How Is Cryptocurrency Handled in New York Divorces?
Roughly 30 percent of American adults under the age of 30 have invested in or otherwise used Cryptocurrency as recently as 2021. If you or your spouse has cryptocurrency holdings, it is important to understand how this will affect the division of property in your divorce.
Is Cryptocurrency Marital or Separate Property?
Like any other financial asset, cryptocurrency can be considered separate property or marital property depending on when it was acquired and whether it is subject to a valid prenuptial or postnuptial agreement signed by both parties.
Cryptocurrency that qualifies as marital property is subject to New York’s equitable distribution laws and is divisible alongside other marital assets such as savings accounts, checking accounts, investment accounts, real estate, art and more.
Has Your Spouse Received Salary or Bonuses Via Cryptocurrency?
This is not just an option for professional athletes and other celebrities hoping to cash in on the popularity of cryptocurrencies such as Bitcoin and Ethereum. Cryptocurrency received as employment compensation is divisible, whether it is part of a salary structure or used as a form of deferred compensation. Having a lawyer with experience dividing executive compensation and deferred compensation is crucial if your spouse has taken payment in the form of cryptocurrency.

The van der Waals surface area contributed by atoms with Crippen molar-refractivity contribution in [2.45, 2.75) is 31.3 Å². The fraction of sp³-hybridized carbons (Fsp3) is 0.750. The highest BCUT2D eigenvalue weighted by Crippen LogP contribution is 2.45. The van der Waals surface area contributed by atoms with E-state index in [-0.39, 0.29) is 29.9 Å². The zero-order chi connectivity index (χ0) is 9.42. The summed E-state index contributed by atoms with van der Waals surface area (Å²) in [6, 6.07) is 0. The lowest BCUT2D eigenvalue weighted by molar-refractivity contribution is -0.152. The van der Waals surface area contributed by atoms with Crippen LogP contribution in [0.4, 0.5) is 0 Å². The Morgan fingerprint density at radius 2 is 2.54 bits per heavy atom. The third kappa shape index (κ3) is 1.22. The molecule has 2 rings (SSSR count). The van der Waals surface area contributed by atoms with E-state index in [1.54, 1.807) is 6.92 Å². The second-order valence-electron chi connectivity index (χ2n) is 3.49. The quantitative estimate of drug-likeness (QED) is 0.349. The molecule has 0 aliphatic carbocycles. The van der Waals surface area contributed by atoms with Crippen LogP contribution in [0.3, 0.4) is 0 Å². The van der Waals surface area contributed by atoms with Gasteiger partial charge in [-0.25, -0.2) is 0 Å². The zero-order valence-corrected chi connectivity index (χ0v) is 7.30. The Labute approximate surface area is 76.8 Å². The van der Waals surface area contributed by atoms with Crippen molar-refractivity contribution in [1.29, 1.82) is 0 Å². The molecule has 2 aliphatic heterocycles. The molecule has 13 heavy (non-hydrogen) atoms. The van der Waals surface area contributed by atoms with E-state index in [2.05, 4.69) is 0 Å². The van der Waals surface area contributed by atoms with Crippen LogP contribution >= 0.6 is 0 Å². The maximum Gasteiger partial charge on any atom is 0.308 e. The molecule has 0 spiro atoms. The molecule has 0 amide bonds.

Some Spouses Use Crypto to Hide Money
Hidden assets are nothing new in divorce. It is common for spouses to attempt to drain accounts, “gift” money to loved ones or take other measures to keep money out of the view of accountants and attorneys.
Cryptocurrency is the latest way spouses are attempting to hide money before and during divorce. It is a natural fit for hiding money, as cryptocurrency’s decentralized nature makes it difficult to track down. Having an attorney on your side with experience resolving complex financial issues in divorce is an absolute must-have if you suspect your spouse holds cryptocurrency.
Put a Certified Financial Litigator on Your Side
Lisa Zeiderman and her team of attorneys work with forensic accountants who can uncover hidden assets and make sure you receive your equitable share of cryptocurrency assets as part of your divorce settlement. Call 914-488-2402 to schedule a consultation. She practices in New York City, Westchester and surrounding areas.